Re: [TLS] Fwd: Re: AD review of draft-ietf-tls-dtls-connection-id-07

Benjamin Kaduk <kaduk@mit.edu> Mon, 12 October 2020 19:57 UTC

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Date: Mon, 12 Oct 2020 12:57:02 -0700
From: Benjamin Kaduk <kaduk@mit.edu>
To: "Michael D'Errico" <mike-list@pobox.com>
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Subject: Re: [TLS] Fwd: Re: AD review of draft-ietf-tls-dtls-connection-id-07
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Hi Mike,

On Sat, Oct 10, 2020 at 01:29:13PM -0400, Michael D'Errico wrote:
> On Fri, Oct 9, 2020, at 17:22, Benjamin Kaduk wrote:
> > [...]  The behavior we should demand from our cryptographic
> > constructions is that the cryptography itself correctly returns
> > "valid" or "invalid" based on the input message, provided that
> > the application inputs the correct key material.  (It should also
> > return "invalid" if incorrect key material is supplied, of course.)
> > The ability to produce two different messages for which the
> > cryptography returns "valid" violates this principle; even if we
> > do not see an obvious path by which a reasonable application
> > might supply those inputs to the cryptographic code, it is still
> > a flawed construction.
> 
> Hi,
> 
> I'd like clarification about this point, where the cryptography
> should return values of "valid" or "invalid".  This is a general
> question, not specifically about this draft.  (Please read at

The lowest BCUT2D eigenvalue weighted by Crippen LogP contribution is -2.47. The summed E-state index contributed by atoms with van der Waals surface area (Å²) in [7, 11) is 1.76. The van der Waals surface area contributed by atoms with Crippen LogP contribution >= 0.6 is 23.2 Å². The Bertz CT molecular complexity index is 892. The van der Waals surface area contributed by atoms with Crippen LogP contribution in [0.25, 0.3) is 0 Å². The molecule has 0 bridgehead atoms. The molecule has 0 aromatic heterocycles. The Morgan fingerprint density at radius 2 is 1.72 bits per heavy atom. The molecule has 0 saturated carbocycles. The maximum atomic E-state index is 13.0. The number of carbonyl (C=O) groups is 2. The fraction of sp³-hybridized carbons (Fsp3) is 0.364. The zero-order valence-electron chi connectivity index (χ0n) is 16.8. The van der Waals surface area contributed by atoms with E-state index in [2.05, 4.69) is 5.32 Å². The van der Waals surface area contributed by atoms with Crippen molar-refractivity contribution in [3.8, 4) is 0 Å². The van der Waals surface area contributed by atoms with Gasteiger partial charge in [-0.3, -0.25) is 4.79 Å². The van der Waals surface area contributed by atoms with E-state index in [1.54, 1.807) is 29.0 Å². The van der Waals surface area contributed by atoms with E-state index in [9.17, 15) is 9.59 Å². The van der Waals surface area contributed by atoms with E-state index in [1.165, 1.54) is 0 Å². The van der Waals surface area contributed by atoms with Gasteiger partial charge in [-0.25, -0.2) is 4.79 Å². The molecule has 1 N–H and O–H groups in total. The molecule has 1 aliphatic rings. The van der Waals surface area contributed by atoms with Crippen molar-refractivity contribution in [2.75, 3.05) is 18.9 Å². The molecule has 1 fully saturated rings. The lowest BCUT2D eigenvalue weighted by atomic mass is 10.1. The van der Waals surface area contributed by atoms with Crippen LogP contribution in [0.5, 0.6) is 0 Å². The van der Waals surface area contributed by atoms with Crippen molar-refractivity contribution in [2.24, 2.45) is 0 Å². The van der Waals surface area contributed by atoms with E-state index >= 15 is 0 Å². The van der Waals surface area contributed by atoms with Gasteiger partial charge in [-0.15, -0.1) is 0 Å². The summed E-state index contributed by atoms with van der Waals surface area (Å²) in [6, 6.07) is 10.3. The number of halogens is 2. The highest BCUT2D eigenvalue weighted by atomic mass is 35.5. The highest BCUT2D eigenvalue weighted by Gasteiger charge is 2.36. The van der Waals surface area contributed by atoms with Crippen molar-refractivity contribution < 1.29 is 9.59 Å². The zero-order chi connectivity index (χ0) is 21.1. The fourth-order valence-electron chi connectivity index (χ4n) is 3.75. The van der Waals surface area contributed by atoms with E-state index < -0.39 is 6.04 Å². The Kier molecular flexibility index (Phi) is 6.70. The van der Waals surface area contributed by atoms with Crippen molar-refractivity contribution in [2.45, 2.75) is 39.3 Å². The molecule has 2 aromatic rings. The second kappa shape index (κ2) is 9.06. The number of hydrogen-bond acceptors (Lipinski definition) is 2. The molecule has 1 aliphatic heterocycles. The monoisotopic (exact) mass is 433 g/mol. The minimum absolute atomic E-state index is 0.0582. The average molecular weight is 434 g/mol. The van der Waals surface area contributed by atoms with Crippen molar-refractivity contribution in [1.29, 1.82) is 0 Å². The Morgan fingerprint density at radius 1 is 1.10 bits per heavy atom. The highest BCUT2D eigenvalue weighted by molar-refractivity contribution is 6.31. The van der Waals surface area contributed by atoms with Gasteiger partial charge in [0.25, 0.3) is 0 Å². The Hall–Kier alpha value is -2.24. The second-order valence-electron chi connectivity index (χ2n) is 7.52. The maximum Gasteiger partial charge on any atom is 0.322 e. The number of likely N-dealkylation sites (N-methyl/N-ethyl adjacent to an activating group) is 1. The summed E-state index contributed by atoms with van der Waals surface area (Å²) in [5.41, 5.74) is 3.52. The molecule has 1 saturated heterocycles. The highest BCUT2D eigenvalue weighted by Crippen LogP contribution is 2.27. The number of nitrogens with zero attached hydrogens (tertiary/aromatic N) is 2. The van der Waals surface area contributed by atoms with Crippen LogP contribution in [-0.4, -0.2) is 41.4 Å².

> least the next 2 paragraphs.)
> 
> I remember a long time ago, it may have been the renegotiation
> info extension, where there was a lot of calculation being done,
> there were two complicated values each side had to compute.
> If they were equal, then everything was fine and the handshake
> could proceed.  If not, there was an insecure renegotiation
> happening.  (Or maybe it was the downgrade protection RFC,
> I can't remember now.)  But if the values were not equal, then
> something bad was happening and the handshake should not
> proceed.
> 
> The problem both Martin Rex and I discovered at nearly the
> same time (posts to the mailing list within minutes of each
> other) was that both sides could go through all the motions
> faithfully calculating all of the values, correctly, and then
> forget to compare them to see if the values were actually
> the same.  I noticed this because I wrote the code, and it
> seemed like an easy thing to overlook.
> 
> I remember suggesting that we somehow incorporate the
> calculated values into the derivation of the record layer keys
> so the MAC would fail, or maybe into the Finished message
> calculation so (if you remember to check that?) a failure is
> noticed later.  This suggestion was shot down by the author
> unilaterally for what I perceived at the time to be petty
> reasons.
> 
> I still believe that (D)TLS security should not rely on the
> implementer to check whether two values are equal.  This
> is too easy to forget to do.  Or you could do this in C:
> 
>     if (complex_value_a = complex_value_b) {
>         // we're in trouble....
>     }
> 
> I have not looked at the TLS 1.3 draft beyond the hour or so
> I've put in so far to see whether this reliance on checking is
> in there too.  I've also not checked whether the security

The TLS 1.3 handshake transcript is an input to the key schedule; manual
comparison of generated values is not necessary for security.

I would encourage you to continue in your efforts reading RFC 8446 -- in my
opinion we put quite a bit of effort in towards making it readable.  (With,
perhaps, the exception of stateless HelloRetryRequest as you have already
noted, since the main expected use case is in DTLS.)

-Ben